6 Reasons Production Was Down In 2016
As 2016 comes to an end, you can’t help but be a little disappointed. You had big plans for this year back in January, but slow production kept you from meeting many of your goals, which is both frustrating and costly.
This is a problem many dentists face. Despite their best efforts, they struggle with production numbers and have no idea why. That’s where I come in. I can tell you exactly why production is down in your practice and offer tips designed to help you meet your goals in 2017.
Ready to raise practice production and profits in the New Year? Here are six reasons production fell short in 2016 and how you can turn it around for a more successful 2017.
1. You never set daily production goals. If you want to own a successful practice, you need to have a vision and develop daily production goals to support that vision. Think about what type of lifestyle you want and how much you’re willing to work to get there. Determine what you need to make to achieve this goal and set your production goals from there.
2. You’re not scheduled to meet production goals. Setting daily production goals is a great first step, but those goals won’t do you much good if you’re not scheduled to meet them. Train your Scheduling Coordinator to schedule you, and all producers for that matter, to meet daily production goals. All too often coordinators schedule you to stay busy, but unfortunately busy doesn’t mean productive. Once you make this small change, you’ll see a significant increase in practice production and your bottom line.
3. You’re not retaining patients. To have solid production numbers you need loyal patients who are happy to accept the treatment you recommend. That isn’t happening if you’re losing 50% more patients than you’re bringing in each month, which sadly is the case at many of the practices I visit. If you lost a lot of patients in 2016, now is the time to figure out why. Maybe patients aren’t coming back because your customer service is lacking or because they simply don’t feel connected to your practice. Whatever the problem, determine what it is and make changes to correct it in the New Year.
Believe it or not, patient retention should be at about 95%. Is your practice anywhere close to that benchmark? If you’d like to know how your practice is doing at patient retention, click here to take my free assessment.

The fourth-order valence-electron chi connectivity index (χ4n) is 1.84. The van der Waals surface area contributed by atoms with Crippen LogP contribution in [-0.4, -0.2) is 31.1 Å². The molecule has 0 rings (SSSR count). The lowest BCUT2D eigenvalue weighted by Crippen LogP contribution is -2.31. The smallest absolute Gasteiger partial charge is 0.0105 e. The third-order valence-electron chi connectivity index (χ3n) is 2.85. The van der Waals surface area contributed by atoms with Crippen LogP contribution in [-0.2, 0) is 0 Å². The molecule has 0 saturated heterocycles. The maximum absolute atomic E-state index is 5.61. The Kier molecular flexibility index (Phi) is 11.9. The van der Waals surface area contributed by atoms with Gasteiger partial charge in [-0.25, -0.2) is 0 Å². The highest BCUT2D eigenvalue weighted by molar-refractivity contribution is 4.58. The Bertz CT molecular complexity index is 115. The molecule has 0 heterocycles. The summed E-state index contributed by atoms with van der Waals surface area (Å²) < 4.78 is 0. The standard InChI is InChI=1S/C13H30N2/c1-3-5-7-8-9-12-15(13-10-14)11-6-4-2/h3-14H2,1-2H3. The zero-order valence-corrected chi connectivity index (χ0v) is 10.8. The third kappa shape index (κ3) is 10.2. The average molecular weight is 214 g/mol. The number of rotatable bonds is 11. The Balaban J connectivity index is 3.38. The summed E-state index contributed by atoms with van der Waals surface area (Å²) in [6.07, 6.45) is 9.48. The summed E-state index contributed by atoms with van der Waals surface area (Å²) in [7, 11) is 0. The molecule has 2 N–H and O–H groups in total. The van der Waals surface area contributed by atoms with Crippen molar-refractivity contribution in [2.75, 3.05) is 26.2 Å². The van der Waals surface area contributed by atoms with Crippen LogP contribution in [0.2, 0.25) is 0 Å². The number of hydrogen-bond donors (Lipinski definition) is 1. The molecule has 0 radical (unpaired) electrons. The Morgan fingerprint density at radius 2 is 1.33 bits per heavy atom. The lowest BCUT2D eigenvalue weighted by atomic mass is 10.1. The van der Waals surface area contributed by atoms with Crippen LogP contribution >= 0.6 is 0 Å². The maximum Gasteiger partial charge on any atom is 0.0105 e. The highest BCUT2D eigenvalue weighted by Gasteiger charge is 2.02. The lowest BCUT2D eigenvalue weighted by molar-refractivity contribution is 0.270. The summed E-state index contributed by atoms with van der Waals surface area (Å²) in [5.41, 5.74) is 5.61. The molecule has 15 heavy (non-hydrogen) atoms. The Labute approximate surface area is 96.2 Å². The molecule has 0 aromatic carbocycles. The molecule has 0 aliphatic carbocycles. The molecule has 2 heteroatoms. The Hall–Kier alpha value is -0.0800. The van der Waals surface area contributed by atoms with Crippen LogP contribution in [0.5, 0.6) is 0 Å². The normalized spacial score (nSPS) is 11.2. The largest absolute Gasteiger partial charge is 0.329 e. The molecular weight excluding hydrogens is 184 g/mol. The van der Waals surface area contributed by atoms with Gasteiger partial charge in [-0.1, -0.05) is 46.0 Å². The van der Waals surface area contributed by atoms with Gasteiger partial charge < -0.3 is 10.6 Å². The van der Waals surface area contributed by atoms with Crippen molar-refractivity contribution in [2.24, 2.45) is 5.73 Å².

4. Case presentations aren’t as effective as they should be. As much as you might enjoy it, you usually don’t have a lot of time to present treatment to patients, so you end up spending 5-10 minutes talking with them chairside before you have to move on. Unfortunately, this isn’t enough time for patients to ask the many questions they have, so even though they might tell you they’re ready to schedule, they leave the practice without making an appointment.
Instead of rushing through case presentations, I suggest you consider a Treatment Coordinator to present treatment for every producer. This team member should take patients to a quiet, private area and spend as much time as necessary going over the various details of treatment and answering questions. Patients will leave the presentation feeling much more comfortable and informed, and that means they’ll be more likely to accept treatment.
5. There’s no follow-up. As nice as it would be, most patients don’t say yes to treatment right away. They want to think about their options and talk everything over with their spouse. That’s understandable, but chances are once they get home they’ll convince themselves they don’t really need treatment or they’ll simply forget about the conversation once they get back into their daily routine. That’s why it’s so important to follow up. Before the patient leaves, the Treatment Coordinator should schedule a time for that follow-up phone call. If that’s not possible, follow-up two days after the initial presentation.
The Treatment Coordinator should look at this phone call as another opportunity to educate and address any lingering concerns. The goal is to get these patients on the schedule before hanging up, which of course will increase your production numbers and your bottom line.
6. You have a lot of unscheduled treatment. Most practices only contact patients on the unscheduled treatment report if there’s a hole in the schedule, but that really isn’t enough. To help grow practice production, train your Patient Coordinator to track unscheduled treatment and contact patients on the unscheduled treatment report. Your coordinator should reach out to at least five unscheduled patients a day.